David Molinari and The New Dimensions trio, 1967

Photos by Michael Broschat


David—the piano player, his brother Jim (bass), and various drummers (this one’s Mick Pontier, unless I remember incorrectly) played just what it looks like they’re playing: straight-ahead jazz. The location for at least one of these shots, and probably both, was the Catalyst, a converted hotel dining room that had become a coffee house in Santa Cruz, California, probably when the University of California campus opened there in 1965.

I never heard that anyone got paid playing at the Catalyst, and you could certainly hear some different kinds of music. I even played there once, but that story a bit later. The most memorable performance I can recall was a no-name group from out of town that played amplified acoustic instruments, more or less in a style we might call “fusion” today. In general, it was a place people went to hang out, just past the time when people hung out in bars. Everyone still smoked, you’ll see beer bottles on the tables, but you could also get some great tea and assorted “modern” goodies. More the coffee house of the 1950s than a bar, but I think its large size gave it a sense of purpose it might not have had otherwise. Anyway.

So, there was a lot of the 50s in the place, and a lot of the 60s. The 70s hadn’t come yet.

The best relevant story about Dave and the boys, considering just the musical side of things, occurs in a book—Tom Wolfe’s Electric Kool-Aid Acid Test. The book follows the antics of Ken Keasey and his Merry Pranksters as they travel around bringing the world into the 60s, whether they want to come or not. In the last chapter of that book, the Pranksters (who also played what was called ‘music’) had a gig at a place (not the Catalyst—and that’s a whole other story) where the Molinari Trio was playing. Wolfe builds up to a fight between Jim, the Molinari bassist, and probably the whole Prankster band (remembering Jim), by telling his readers that the trio represented old music, and therefore old times. The Pranksters, playing God only knew what, represented new times, the modern world. Although Dave is no longer with us, how proud I am that he stood for something that so outlasted the Pranksters or Dumpsters or Jokesters that we no longer remember them. The 60s having moved into the 70s, 80s, 90s, and whatever we call the new century.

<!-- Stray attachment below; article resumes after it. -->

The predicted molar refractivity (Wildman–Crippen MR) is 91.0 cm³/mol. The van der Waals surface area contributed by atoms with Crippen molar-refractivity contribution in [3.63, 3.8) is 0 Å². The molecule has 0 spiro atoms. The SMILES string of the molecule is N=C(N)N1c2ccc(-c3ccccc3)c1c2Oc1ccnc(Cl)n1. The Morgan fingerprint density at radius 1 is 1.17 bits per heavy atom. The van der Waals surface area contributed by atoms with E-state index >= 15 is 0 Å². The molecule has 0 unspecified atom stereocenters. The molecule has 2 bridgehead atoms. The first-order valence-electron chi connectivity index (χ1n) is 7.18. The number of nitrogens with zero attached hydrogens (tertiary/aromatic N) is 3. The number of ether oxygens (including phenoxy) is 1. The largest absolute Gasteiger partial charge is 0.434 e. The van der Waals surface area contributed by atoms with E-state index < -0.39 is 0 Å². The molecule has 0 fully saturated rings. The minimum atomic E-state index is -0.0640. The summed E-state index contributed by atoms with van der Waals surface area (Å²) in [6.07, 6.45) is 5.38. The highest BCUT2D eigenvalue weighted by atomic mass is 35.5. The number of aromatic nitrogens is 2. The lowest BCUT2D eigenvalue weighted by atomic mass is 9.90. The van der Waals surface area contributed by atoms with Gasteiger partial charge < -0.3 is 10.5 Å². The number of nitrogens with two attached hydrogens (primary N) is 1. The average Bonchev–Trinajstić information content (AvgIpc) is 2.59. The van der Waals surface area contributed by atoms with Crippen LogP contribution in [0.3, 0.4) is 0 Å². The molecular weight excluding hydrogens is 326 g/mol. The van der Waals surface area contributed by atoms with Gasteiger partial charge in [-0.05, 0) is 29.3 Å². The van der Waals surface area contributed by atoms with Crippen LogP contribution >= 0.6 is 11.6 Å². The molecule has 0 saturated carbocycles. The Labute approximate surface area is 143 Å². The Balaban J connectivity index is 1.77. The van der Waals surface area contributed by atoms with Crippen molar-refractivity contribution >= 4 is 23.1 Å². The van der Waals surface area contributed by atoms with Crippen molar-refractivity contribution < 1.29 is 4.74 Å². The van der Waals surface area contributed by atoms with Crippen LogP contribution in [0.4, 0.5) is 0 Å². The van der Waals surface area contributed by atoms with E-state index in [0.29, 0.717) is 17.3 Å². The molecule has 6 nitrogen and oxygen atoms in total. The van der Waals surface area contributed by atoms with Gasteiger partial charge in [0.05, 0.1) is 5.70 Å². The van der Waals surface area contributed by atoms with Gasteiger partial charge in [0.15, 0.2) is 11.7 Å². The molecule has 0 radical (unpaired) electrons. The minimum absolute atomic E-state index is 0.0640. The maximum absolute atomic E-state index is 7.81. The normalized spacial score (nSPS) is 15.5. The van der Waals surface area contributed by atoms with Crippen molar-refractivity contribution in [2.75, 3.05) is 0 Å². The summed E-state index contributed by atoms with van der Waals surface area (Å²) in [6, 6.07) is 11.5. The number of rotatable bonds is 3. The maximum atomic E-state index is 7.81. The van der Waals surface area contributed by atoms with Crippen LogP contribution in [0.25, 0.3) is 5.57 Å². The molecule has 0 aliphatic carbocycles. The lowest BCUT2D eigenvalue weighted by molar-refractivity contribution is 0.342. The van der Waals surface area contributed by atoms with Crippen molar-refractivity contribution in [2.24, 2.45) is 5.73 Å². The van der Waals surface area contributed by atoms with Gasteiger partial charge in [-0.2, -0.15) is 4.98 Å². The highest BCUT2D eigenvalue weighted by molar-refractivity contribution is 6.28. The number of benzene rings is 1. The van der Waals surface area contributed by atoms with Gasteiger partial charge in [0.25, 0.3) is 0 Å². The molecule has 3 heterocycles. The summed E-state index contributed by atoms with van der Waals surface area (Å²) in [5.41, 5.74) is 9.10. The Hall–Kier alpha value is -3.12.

The excerpt from Wolfe’s book that concerns the trio is here...

Oh, so who’s the babe (and the guy with her)? The night I happened in with the camera, there were Pam and Doug, two acquaintances from high school (I was a couple years out of high school, and Pam had probably just graduated). I hadn’t known they were a couple. And, it turned out, they were only a couple for the week. In the spirit of the times (free love and all), they’d taken some kind of motel or whatever for a few days (Santa Cruz is over a small mountain from where we all went to high school and where they still lived). We knew each other, but could hardly be called friends. Still, they were so desperate for some kind of acknowledgment of what they were doing that they insisted I come to a home-cooked meal the next night. I had absolutely nothing against what they were up to, and certainly envied Doug, but didn’t feel close enough to them to want to do that. They (probably Pam) were adamant, and I agreed to go. It was a good, simple meal, and was over “too soon.” Instead of trying to think of things to talk about, I took them on a ride around the Santa Cruz hills in my small sports car, and especially to the new college, Crown, being built at UCSC. I was to start there as a transfer student, the next fall.

I hope they’ve had good lives.

Oh, and my debut (and final performance) as a musician at the Catalyst. Well, it came about like this.

Nancy and Dave had a piano in their house, of course, and more nights than I can remember, some of us ended up at said house and piano. Somehow, I’d gotten to playing with a guitar. Notice that I said playing ‘with’, not playing. I was doing some strange things (even to my ears) with a couple of the high strings, more or less influenced by the Indian music that was making its presence known in those days. One night, Dave said, “Mike, bring that thing to the Catalyst for our gig tomorrow night, and let’s see what we can do with it.” I was so young (we all were, really) that I did it. Whatever “magic” Dave thought he heard on his living room floor those nights disappeared about the time I walked in, and I’ll never forget the silence that followed upon my attempts to make some sounds come out of that guitar. I have a moving list of Most Embarrassing Moments of My Life, and that one gets up there often enough.

We had some good times, and David helped us grow up at a time when we needed someone a bit more mature but still with us, know what I mean? I can’t listen to “Since I Fell For You” without thinking of him. RIP.